Happy Stitches

Keep your stitches smiling!

The Mardi Gras DK Blanket July 23, 2017

The Mardi Gras DK Blanket is only the second of Lucy’s double-knit blankets that we’ve featured as our 1/2price pattern of the week and it’s a real beauty!

Lucy Neatby's Mardi Gras DK Blanket




A spectacularly beautiful and warm double-layer blanket, this engaging knit will hold your interest. The linear nature of the motifs makes the pattern easy to follow, and any portion may be used on projects of all sizes, from coaster to blanket. Small ones are great fun, but a blanket is lovely to knit on; a dependable companion to work on whenever you need it.

Lucy’s Mardi Gras Blanket was knit using Malabrigo Yarn, but any fingering-weight yarn will suit this project. This pattern features detailed written descriptions, as well as diagrams and graphs, as well as PatternGenius and Stitch-map-style charts!



Here is Part 1 of the Circular Tubular CO method that Lucy uses to begin top-down double-knit hats and all of her DK blankets. It’s so elegant!  See Lucy’s  free YouTube Channel for parts 2 and 3!




Some of you may remember this blanket from our last Pattern-In-Progress Club: it’s hard to believe the official pattern was released over a year ago!



The Mardi Gras DK Blanket is on sale until July 26!



By the Fireside November 5, 2014

The Fireside


After the launch of the Blossom Pattern-In-Progress Club last week, I finally felt free enough to take off to Tancook Island for a few days’ R&R. It’s been a full month since I was able to have my fix of island time. It’s no good going when there are projects undone or hanging over me, that sort of to-do list defeats the purpose.

The Blossom PIP Club has been in the works for a very long time. Its release was delayed by travel, a crazy summer of visitor fun and the launch of our new web site.  Now the time has finally come to choose some lovely yarn, pick up the knitting needles and join me!

On another note, I’m reveling in the prospect of no flying for 3 months. I do have a couple of local classes coming up at two wonderful LYSs: Have a Yarn in Mahone Bay and Gaspereau Valley Fibers in the Annapolis Valley.  It’s fun to have time to do these local classes,  they often seem to fall through the cracks with my travel schedule planned so far in advance. I had deliberately left November unscheduled this year, as my US visa has now expired and I’m awaiting news of the results of my renewal application. I might be retiring sooner than anticipated!

For the first time in what seems like years, I have a little time to think and play. I’m even dusting off an old hooking project and there’s a drop spindle in the drawer with some lovely fiber from Idaho… So much to do.A few Dresden Plates


Welcoming the Cooler Days October 22, 2014

We have things pretty good here in Nova Scotia: though our summers do start wet and late some years, the season certainly makes up for it in September and October. We are treated to glorious foliage, our gardens are bursting with the colours of late-summer flowers and ripening vegetables, and we enjoy  an abundance of warm and sunny days. This is the perfect weather for long bike rides along the coast, leisurely strolls on the beach, and invigorating inland hikes. This September was gorgeous, and I was thrilled to introduce another crop of Adventure Knitters to my home-away-from-home on Tancook Island. We had a glorious week, spending much of it outdoors.

Paradoxical Mittens

Paradoxical Mittens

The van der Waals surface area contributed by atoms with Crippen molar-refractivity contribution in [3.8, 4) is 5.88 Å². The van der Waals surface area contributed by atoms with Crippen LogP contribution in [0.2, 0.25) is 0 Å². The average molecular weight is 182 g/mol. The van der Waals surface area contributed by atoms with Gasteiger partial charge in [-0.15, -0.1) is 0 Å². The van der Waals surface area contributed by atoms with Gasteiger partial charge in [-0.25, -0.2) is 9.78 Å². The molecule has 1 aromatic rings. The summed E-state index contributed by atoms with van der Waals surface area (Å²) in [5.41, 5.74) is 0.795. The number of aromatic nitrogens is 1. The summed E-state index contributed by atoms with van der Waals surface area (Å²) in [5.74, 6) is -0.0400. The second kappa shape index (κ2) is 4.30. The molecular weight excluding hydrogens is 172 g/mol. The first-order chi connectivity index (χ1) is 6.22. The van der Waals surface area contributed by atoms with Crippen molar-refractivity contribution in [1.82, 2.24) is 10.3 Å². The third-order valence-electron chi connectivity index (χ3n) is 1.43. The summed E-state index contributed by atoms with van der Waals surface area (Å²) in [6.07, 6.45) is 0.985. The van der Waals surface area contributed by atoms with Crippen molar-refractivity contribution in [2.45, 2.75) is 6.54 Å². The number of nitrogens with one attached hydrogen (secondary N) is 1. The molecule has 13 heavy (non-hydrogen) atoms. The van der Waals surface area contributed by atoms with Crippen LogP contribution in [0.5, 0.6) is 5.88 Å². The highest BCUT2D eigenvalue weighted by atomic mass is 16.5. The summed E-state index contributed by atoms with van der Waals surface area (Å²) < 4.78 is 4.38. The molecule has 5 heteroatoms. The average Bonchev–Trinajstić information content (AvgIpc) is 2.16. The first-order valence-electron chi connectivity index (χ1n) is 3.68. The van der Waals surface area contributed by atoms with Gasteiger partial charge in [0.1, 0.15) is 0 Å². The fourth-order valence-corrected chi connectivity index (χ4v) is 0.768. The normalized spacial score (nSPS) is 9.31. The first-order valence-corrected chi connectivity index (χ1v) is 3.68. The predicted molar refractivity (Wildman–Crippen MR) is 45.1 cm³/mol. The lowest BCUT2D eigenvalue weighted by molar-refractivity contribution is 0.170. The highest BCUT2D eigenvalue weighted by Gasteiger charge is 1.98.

But now the colder months are fast approaching. We are starting to put our gardens to bed, and hunting through the closets for our warmer clothes.
While I like to create and design throughout the year, some knitters feel less compelled when the weather is warm. But with one or two cold snaps under our belts, the needles are coming out and we’re all getting back to work!
For many of us, it’s socks and slippers, blankets and cozy sweaters, and, of course, mittens and hats. This time last year I was knitting the Zinnia Blanket, and  I enjoyed the warmth of a sizeable WIP on my lap. Now I’m working on my Blossom design and, while I’ve focused mostly on smaller sample sizes, I am keen to let this winter flower grow!

DK Hats Bundle

DK Hats Bundle

To start off the season, we’ve created a new Bundle to help get some of those needles clicking and entice you to knit a few double knit accessories in the round: the DK Hats Bundle is on for a special introductory price for the rest of the month. It includes four of my double-knit hat patterns and my DK Hats Tutorial. A worsted weight DK hat is an easily achievable gift size project to practice on.

Who knows? With a few smaller dk projects under your belt, you might want to try working on a really large one this winter. You may even wish to join my upcoming Blossom PIP Club!

Happy stitches to you, wherever you are.


Evolution overtakes Blossom: a Change of Species! August 26, 2014


Blossom with petals Side A


Blossom with petals Side B

Blossom with petals Side B











I’ve been happily knitting away for about six weeks on a blanket version of Blossom. I had been loving it, but of late I have noticed a gathering lack of satisfaction (the fact that I don’t find I’m grabbing it at
every spare moment is a dead giveaway, I think).

I took a good long look at it today, to see if I could figure out what put me off knitting on it. An answer was not long in coming: I made a
poor choice of the type of colour change. I simply do not look forward to knitting this way for several more months till I have a blanket!

Let me explain…

In Blossom, I opted for quilted colour changes throughout, probably influenced by the fact that I wished I had used them on my Zinnia
blanket. The threaded colour change involves pulling the far layer stitch through the front layer stitch before working the stitches in